What Your Firm Needs to Do to Be Acquired in 2018

11/1/2017 4:18:00 PM
By Frantz Casseus, Trafalgar Capital Partners
2017 was another extraordinary year in the AV sector. Now that the digital ink has dried on one of the most transformative acquisitions of the year (Sharp’s AV was sold to AVI-SPL), small to mid-size AV firms are beginning to wonder if 2018 will be another active year for mergers and acquisitions (M&A). I remain confident, due to strong market fundamentals paired with the high levels of optimism among owners, that it will. More specifically, listed below are the reasons to understand why I remain bullish:
  • Valuations of AV systems design and integration firms are still attractive;
  • Continued technology convergence as industry is going through structural changes;
  • Low interest rates;
  • Need to scale in order to compete;
  • Other private equity groups are noticing those investments, renewing the attractiveness of the AV vertical;
  • Foreign firms are actively looking to acquire U.S. platforms.
As important as the sector is, the actual profile of each potential seller is much more influential to their sale-ability. While different growth strategies are resulting in more deals being done, the main question is what does your firm need to do in order to be acquired in 2018? Buyers seek a company that is well positioned for growth with the following qualities:

Profitable Growth
Markets in general reward firms that achieve ongoing profitable growth. Companies in the AV industry are not immune to that basic tenet. Simply put, acquisitions that are not accretive to growth suck resources away from internal activity. Instead, accretion supports the virtuous cycle of balanced growth in both internal development and external activity. Sharp’s signature managed services business, Rapid Care, was one of the fastest and most profitable programs in Canada.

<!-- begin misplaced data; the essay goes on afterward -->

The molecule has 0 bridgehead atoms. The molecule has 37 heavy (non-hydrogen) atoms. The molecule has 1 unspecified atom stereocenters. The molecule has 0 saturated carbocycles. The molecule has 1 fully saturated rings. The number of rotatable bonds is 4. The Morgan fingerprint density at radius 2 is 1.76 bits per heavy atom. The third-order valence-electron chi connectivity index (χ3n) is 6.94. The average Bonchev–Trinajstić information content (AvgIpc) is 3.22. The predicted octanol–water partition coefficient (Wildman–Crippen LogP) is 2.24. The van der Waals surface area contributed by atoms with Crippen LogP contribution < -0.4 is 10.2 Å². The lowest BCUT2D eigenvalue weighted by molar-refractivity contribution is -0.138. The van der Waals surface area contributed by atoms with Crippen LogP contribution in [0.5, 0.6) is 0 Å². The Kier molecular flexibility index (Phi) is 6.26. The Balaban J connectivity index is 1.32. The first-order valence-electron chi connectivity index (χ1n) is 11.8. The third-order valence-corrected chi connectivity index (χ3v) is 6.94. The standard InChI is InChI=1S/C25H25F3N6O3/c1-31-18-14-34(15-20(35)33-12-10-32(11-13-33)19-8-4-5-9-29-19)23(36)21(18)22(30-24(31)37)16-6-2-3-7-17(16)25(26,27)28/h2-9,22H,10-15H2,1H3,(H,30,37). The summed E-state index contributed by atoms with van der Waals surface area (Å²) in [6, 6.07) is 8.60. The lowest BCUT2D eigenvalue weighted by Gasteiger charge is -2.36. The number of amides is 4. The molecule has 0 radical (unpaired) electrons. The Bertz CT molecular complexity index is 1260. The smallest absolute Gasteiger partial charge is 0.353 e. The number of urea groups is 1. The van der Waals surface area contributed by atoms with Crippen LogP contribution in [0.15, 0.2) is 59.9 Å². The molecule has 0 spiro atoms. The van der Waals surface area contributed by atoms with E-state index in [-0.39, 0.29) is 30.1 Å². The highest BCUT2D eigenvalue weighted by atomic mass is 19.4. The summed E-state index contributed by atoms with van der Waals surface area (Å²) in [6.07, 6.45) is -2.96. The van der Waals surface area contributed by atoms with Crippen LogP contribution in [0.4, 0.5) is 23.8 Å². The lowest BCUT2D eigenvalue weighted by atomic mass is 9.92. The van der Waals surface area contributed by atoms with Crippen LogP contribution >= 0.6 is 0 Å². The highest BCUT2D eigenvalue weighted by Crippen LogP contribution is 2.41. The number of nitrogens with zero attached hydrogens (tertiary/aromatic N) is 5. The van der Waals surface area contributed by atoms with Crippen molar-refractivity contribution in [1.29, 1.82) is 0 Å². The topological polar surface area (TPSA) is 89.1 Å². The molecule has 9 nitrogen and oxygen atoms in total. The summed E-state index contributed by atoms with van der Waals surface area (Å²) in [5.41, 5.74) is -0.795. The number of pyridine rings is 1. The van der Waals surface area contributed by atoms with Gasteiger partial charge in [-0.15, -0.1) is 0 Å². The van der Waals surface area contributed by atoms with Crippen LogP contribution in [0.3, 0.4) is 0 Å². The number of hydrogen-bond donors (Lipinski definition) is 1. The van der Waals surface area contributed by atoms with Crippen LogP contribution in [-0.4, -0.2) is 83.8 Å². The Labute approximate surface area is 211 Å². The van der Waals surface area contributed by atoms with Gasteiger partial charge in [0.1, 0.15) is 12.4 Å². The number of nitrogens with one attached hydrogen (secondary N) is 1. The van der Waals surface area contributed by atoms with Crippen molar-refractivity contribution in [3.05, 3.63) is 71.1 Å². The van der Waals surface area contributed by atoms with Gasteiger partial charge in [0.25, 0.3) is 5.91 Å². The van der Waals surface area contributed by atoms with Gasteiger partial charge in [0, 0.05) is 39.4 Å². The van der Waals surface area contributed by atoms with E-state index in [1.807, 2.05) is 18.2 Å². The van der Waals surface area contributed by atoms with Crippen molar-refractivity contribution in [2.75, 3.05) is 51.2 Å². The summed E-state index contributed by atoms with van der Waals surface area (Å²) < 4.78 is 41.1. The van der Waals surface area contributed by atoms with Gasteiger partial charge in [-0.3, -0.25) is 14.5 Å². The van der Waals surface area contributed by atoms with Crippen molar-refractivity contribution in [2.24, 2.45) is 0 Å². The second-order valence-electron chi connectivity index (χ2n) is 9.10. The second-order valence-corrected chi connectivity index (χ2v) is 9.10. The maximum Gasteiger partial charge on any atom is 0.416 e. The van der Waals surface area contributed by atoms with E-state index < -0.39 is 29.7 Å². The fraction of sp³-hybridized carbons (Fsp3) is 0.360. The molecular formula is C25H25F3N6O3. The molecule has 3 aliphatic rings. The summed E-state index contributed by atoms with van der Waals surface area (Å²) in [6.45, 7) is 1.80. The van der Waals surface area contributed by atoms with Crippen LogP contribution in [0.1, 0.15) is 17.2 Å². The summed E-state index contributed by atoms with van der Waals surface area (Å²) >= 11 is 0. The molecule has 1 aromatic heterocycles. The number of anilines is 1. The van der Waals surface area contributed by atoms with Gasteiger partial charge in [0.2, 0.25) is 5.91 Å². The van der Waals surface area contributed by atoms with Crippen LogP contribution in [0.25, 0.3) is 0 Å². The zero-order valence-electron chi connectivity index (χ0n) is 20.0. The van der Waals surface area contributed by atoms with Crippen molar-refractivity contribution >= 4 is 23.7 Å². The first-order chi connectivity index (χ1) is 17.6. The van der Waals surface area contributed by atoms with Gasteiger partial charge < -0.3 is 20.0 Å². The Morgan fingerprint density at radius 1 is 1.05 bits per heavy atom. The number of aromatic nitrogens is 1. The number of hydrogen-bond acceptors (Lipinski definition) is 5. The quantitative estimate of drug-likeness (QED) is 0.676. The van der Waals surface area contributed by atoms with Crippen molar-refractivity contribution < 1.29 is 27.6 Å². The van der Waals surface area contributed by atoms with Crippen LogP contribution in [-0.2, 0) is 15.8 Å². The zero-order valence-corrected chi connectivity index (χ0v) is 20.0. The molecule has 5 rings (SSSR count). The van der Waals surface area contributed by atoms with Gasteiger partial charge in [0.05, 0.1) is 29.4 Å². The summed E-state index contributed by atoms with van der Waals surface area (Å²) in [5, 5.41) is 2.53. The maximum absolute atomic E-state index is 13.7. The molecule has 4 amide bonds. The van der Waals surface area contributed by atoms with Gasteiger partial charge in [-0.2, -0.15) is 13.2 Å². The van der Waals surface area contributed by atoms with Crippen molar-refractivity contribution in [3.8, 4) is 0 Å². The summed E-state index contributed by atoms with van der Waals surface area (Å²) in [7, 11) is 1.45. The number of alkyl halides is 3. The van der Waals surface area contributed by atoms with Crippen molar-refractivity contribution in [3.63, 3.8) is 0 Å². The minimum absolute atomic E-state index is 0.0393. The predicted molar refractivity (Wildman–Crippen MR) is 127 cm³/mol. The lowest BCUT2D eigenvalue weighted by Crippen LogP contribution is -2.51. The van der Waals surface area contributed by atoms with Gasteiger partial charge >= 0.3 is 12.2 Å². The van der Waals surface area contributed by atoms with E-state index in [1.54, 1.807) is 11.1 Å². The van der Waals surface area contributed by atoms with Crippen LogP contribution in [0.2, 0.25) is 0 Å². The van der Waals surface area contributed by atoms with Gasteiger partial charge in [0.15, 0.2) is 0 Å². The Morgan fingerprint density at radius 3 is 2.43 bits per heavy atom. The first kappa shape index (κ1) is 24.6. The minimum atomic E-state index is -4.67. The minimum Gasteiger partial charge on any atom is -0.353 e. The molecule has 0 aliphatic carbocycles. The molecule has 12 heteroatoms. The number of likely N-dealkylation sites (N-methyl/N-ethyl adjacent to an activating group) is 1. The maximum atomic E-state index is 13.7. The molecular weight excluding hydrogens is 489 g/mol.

Exceptional Management Team, Solid Employee Relations with High Retention Rates
Take a close look at your senior management team and key employees. This is central because buyers are heavily influenced by the perceived quality, experience, and integrity of the seller’s key executives. To prepare for an eventual sale, sellers should strive to retain a senior management team that has demonstrated success through strong and weak economic cycles. At Sharp’s, the core management team had been together for more than 15 years.

Enhancements to Financial Reporting and Other Business Systems
Does your current technology generate timely financial reporting information and other essential operating metrics? As part of due diligence, sellers will have to produce performance statistics and trends. Buyers will want this to be demonstrated as there will be deep dives into contracts, accounting systems, and policy/procedures. Sharp’s spent several hundreds of thousands of dollars on implementing and customizing a robust ERP system to help them manage their business.

Diversified and Longstanding Customer Base, “Sticky” Business Model
One of the top few reasons buyers consider M&A is to accelerate growth by expanding their customer base. Ideally, you have deep relationships, a diverse spread locked in via long-term contracts such as “managed services” because customer concentration creates vulnerabilities. Additionally, sticky business models, sustained by managed services contracts, provide solid cash flow and facilitate the ability to pursue large projects. Sharp’s boasted customer relationships that spanned as far back as 20 years and which varied across many sectors from energy to higher education. The company also had one of the fastest growing managed services offerings in the Canadian market.

Sustainable Competitive Advantages via Unique Solutions and Offerings
As always, strategic acquirers generally buy to garner new or critical mass in technologies or capabilities. Some strategic buyers look to fill their need of new solutions and offerings from “smart” M&A. Being a leading integrator for certain types of technology helps with identifying unique long-term growth opportunities. With Sharp’s, AVI-SPL acquired the leading Microsoft collaboration technology solutions partner in all of Canada.

This list shouldn’t be viewed as a silver bullet. Buyers are willing to make acquisitions based on their economics, potential synergies, and specific strategic objectives. The goal is to position your company as favorably as possible prior to sale by making any necessary improvements that are within your capability.

As we wrap up the successful close of the acquisition of Sharp’s AV by AVI-SPL, our sell-side M&A pipeline is stronger compared to this time last year. The macroeconomic environment and overall AV integration industry momentum are supportive of an extended period of M&A activity in the sector.

Share This Post